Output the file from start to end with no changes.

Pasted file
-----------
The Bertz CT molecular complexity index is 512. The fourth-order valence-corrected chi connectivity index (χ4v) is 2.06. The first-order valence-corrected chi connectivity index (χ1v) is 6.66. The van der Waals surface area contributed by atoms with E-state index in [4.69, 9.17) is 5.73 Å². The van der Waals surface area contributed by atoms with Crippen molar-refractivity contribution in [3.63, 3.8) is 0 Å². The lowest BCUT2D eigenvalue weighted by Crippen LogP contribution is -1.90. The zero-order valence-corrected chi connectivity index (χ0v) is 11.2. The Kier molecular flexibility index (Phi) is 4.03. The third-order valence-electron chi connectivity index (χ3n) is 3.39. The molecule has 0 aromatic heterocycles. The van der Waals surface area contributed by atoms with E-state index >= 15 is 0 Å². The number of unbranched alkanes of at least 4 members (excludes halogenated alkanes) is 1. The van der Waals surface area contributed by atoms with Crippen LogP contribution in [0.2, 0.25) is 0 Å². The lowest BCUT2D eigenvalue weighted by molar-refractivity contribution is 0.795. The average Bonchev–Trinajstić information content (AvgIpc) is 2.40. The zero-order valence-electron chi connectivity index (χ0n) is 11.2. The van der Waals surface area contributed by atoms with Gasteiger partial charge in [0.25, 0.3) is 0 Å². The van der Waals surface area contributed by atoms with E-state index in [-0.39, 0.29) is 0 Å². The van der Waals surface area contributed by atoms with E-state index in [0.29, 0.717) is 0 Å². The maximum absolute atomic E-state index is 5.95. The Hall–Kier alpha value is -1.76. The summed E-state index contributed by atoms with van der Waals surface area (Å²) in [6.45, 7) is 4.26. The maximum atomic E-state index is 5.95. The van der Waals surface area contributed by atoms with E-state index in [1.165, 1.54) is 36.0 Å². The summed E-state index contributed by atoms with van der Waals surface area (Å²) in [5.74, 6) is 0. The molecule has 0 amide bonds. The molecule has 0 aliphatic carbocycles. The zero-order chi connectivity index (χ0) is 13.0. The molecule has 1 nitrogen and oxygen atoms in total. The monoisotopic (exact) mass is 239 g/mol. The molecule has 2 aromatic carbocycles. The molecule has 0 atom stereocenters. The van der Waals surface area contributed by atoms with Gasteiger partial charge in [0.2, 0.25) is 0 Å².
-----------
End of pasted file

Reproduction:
The Bertz CT molecular complexity index is 512. The fourth-order valence-corrected chi connectivity index (χ4v) is 2.06. The first-order valence-corrected chi connectivity index (χ1v) is 6.66. The van der Waals surface area contributed by atoms with E-state index in [4.69, 9.17) is 5.73 Å². The van der Waals surface area contributed by atoms with Crippen molar-refractivity contribution in [3.63, 3.8) is 0 Å². The lowest BCUT2D eigenvalue weighted by Crippen LogP contribution is -1.90. The zero-order valence-corrected chi connectivity index (χ0v) is 11.2. The Kier molecular flexibility index (Phi) is 4.03. The third-order valence-electron chi connectivity index (χ3n) is 3.39. The molecule has 0 aromatic heterocycles. The van der Waals surface area contributed by atoms with E-state index >= 15 is 0 Å². The number of unbranched alkanes of at least 4 members (excludes halogenated alkanes) is 1. The van der Waals surface area contributed by atoms with Crippen LogP contribution in [0.2, 0.25) is 0 Å². The lowest BCUT2D eigenvalue weighted by molar-refractivity contribution is 0.795. The average Bonchev–Trinajstić information content (AvgIpc) is 2.40. The zero-order valence-electron chi connectivity index (χ0n) is 11.2. The van der Waals surface area contributed by atoms with Gasteiger partial charge in [0.25, 0.3) is 0 Å². The van der Waals surface area contributed by atoms with E-state index in [-0.39, 0.29) is 0 Å². The van der Waals surface area contributed by atoms with E-state index in [0.29, 0.717) is 0 Å². The maximum absolute atomic E-state index is 5.95. The Hall–Kier alpha value is -1.76. The summed E-state index contributed by atoms with van der Waals surface area (Å²) in [6.45, 7) is 4.26. The maximum atomic E-state index is 5.95. The van der Waals surface area contributed by atoms with E-state index in [1.165, 1.54) is 36.0 Å². The summed E-state index contributed by atoms with van der Waals surface area (Å²) in [5.74, 6) is 0. The molecule has 0 amide bonds. The molecule has 0 aliphatic carbocycles. The zero-order chi connectivity index (χ0) is 13.0. The molecule has 1 nitrogen and oxygen atoms in total. The monoisotopic (exact) mass is 239 g/mol. The molecule has 2 aromatic carbocycles. The molecule has 0 atom stereocenters. The van der Waals surface area contributed by atoms with Gasteiger partial charge in [0.2, 0.25) is 0 Å².